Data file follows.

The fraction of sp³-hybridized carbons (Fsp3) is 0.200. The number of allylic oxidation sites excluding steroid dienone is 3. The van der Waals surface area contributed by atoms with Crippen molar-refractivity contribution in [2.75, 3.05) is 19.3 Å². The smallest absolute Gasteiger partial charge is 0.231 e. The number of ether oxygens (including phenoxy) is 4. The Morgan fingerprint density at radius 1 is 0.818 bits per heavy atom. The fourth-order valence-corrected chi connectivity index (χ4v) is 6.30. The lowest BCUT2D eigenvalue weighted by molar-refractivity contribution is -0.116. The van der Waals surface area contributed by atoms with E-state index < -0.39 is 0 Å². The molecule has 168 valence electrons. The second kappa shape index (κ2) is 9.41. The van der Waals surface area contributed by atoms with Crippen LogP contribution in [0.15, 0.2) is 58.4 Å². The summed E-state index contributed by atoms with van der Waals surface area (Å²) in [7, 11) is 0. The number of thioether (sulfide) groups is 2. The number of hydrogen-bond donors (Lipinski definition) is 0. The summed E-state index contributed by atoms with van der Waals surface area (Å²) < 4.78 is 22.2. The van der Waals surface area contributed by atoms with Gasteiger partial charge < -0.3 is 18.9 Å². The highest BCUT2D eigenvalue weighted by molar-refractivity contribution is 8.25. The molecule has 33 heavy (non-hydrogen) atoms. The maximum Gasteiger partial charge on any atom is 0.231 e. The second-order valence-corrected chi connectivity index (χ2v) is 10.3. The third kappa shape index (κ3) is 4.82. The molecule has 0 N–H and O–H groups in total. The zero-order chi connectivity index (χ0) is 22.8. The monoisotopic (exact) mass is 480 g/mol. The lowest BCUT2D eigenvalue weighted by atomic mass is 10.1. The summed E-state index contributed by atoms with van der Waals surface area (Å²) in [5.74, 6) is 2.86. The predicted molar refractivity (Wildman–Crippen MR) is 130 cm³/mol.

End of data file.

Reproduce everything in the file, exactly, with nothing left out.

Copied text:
The fraction of sp³-hybridized carbons (Fsp3) is 0.200. The number of allylic oxidation sites excluding steroid dienone is 3. The van der Waals surface area contributed by atoms with Crippen molar-refractivity contribution in [2.75, 3.05) is 19.3 Å². The smallest absolute Gasteiger partial charge is 0.231 e. The number of ether oxygens (including phenoxy) is 4. The Morgan fingerprint density at radius 1 is 0.818 bits per heavy atom. The fourth-order valence-corrected chi connectivity index (χ4v) is 6.30. The lowest BCUT2D eigenvalue weighted by molar-refractivity contribution is -0.116. The van der Waals surface area contributed by atoms with E-state index < -0.39 is 0 Å². The molecule has 168 valence electrons. The second kappa shape index (κ2) is 9.41. The van der Waals surface area contributed by atoms with Crippen LogP contribution in [0.15, 0.2) is 58.4 Å². The summed E-state index contributed by atoms with van der Waals surface area (Å²) in [7, 11) is 0. The number of thioether (sulfide) groups is 2. The number of hydrogen-bond donors (Lipinski definition) is 0. The summed E-state index contributed by atoms with van der Waals surface area (Å²) < 4.78 is 22.2. The van der Waals surface area contributed by atoms with Gasteiger partial charge < -0.3 is 18.9 Å². The highest BCUT2D eigenvalue weighted by molar-refractivity contribution is 8.25. The molecule has 33 heavy (non-hydrogen) atoms. The maximum Gasteiger partial charge on any atom is 0.231 e. The second-order valence-corrected chi connectivity index (χ2v) is 10.3. The third kappa shape index (κ3) is 4.82. The molecule has 0 N–H and O–H groups in total. The zero-order chi connectivity index (χ0) is 22.8. The monoisotopic (exact) mass is 480 g/mol. The lowest BCUT2D eigenvalue weighted by atomic mass is 10.1. The summed E-state index contributed by atoms with van der Waals surface area (Å²) in [5.74, 6) is 2.86. The predicted molar refractivity (Wildman–Crippen MR) is 130 cm³/mol.